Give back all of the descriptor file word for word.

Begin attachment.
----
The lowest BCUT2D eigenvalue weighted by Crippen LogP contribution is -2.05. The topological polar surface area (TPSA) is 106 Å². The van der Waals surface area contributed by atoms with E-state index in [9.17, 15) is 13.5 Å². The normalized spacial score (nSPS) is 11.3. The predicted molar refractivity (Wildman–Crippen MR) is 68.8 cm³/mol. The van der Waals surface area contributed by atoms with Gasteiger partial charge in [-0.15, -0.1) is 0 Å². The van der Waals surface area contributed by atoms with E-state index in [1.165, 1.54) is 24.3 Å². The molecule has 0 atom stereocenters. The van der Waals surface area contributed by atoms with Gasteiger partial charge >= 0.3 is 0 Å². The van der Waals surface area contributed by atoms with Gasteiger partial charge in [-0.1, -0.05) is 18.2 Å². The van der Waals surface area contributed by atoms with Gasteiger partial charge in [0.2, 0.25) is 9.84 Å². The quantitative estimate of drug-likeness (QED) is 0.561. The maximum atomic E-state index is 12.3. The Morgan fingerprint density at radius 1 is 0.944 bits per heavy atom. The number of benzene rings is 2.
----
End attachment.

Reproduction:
The lowest BCUT2D eigenvalue weighted by Crippen LogP contribution is -2.05. The topological polar surface area (TPSA) is 106 Å². The van der Waals surface area contributed by atoms with E-state index in [9.17, 15) is 13.5 Å². The normalized spacial score (nSPS) is 11.3. The predicted molar refractivity (Wildman–Crippen MR) is 68.8 cm³/mol. The van der Waals surface area contributed by atoms with Gasteiger partial charge in [-0.15, -0.1) is 0 Å². The van der Waals surface area contributed by atoms with E-state index in [1.165, 1.54) is 24.3 Å². The molecule has 0 atom stereocenters. The van der Waals surface area contributed by atoms with Gasteiger partial charge >= 0.3 is 0 Å². The van der Waals surface area contributed by atoms with Gasteiger partial charge in [-0.1, -0.05) is 18.2 Å². The van der Waals surface area contributed by atoms with Gasteiger partial charge in [0.2, 0.25) is 9.84 Å². The quantitative estimate of drug-likeness (QED) is 0.561. The maximum atomic E-state index is 12.3. The Morgan fingerprint density at radius 1 is 0.944 bits per heavy atom. The number of benzene rings is 2.